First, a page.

Women Bystanders, by Clark Hulings

Please Stand By

“They do not agree, they did not expect it, and they have something to say about it…”

When he drew this in 1999, Clark Hulings was certainly already a master painter. It was the year of his one-man show at the Nedra Matteucci Galleries in Santa Fe—with its beautiful accompanying catalogue and an introductory essay by Marsha McEuen. That same year there were featured articles about Hulings and his work in Southwest Art, Art of the West, Art & Antiques, and The Santa Fean, not to mention weeks of European travel.

Figurative Foundations

The catalog features some impressive, larger work, but this little gem takes us back to Hulings’ foundations. He had several formative teachers, starting early with Russian portraitist Sigismund Ivanowski, and moving on to George Bridgeman’s anatomy and figure drawing classes. Bridgeman remains an absolute icon even today. He taught generations of artists at The Art Student’s League, including the likes of Norman Rockwell and classic cartoonist Will Eisner. Hulings’ own years as a commercial illustrator involved hundreds of drawings of the figure that either ended up as paperback or album covers or stayed in notebooks, and they undoubtedly also influenced his approach in his later career as well.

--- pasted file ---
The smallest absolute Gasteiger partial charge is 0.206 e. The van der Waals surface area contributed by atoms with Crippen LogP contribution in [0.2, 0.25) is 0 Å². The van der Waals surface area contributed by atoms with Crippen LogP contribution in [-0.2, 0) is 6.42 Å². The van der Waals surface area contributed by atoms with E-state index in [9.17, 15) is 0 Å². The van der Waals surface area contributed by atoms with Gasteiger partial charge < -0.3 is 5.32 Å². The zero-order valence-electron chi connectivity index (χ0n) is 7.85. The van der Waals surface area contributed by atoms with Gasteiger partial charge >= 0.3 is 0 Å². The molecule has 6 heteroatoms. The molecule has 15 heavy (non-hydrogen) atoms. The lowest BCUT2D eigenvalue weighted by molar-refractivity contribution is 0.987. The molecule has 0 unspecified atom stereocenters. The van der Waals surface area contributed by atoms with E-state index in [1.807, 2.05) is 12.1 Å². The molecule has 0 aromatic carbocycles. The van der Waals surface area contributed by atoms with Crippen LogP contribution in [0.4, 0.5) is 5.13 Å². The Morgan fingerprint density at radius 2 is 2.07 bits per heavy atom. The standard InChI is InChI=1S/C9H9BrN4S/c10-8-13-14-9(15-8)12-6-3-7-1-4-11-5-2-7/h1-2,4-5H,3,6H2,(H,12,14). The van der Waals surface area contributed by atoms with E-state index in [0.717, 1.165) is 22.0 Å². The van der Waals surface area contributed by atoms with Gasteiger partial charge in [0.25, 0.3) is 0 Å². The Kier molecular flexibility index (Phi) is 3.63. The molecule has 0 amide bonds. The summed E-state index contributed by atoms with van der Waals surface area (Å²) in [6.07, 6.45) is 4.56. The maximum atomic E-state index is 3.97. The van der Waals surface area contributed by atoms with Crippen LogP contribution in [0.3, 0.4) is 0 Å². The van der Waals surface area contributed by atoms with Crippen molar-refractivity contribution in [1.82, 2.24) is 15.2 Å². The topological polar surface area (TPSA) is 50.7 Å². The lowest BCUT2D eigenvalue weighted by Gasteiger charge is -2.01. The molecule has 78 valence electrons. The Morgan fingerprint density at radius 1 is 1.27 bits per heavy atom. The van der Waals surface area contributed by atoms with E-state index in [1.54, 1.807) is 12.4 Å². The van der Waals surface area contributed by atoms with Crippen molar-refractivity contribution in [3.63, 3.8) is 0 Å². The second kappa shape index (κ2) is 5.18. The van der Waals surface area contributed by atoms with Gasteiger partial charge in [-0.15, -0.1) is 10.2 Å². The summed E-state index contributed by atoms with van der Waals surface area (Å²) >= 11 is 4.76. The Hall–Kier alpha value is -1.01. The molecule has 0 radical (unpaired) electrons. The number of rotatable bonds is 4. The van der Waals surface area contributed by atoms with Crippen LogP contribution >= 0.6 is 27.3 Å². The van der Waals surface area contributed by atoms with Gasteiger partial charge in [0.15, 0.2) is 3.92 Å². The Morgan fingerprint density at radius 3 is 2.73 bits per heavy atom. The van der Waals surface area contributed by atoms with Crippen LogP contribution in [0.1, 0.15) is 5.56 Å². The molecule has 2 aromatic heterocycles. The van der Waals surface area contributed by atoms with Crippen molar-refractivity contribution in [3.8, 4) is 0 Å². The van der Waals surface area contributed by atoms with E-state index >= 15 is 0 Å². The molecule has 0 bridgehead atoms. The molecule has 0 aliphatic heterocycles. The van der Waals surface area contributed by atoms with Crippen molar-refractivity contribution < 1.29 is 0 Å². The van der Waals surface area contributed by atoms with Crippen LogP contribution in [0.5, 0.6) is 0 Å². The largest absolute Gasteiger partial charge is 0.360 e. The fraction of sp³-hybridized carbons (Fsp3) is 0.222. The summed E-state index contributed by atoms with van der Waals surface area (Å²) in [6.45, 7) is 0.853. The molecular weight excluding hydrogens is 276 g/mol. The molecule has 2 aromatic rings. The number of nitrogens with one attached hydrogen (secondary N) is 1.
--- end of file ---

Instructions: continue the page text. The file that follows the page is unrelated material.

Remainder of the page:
Dynamic Duo

These two Italian ladies are quite the characters. What are they looking at? They’re probably midway through their day’s work, still wearing their aprons. With right hands placed on right hips, heads inclined, mouths open about to speak…whatever it is they are witnessing, they do not agree, they did not expect it, and they have something to say about it. The simple line suggests a curb or the edge of a house, and it extends in the same direction as their gazes. It’s what’s NOT in this scene that is the most compelling part, and this gives us a small window into the wider playing field of the fine artist. An illustrator must usually show the story. A fine artist can have some finesse with the facts and create a mystery that activates the viewer’s own imagination. What do you think they’re looking at? Who’s going to get in trouble?

We carry the 1999 Catalogue in the Hulings store. It includes 35 full-color reproductions and 20 drawings, including these two ladies, keeping everyone in line.

Elizabeth Hulings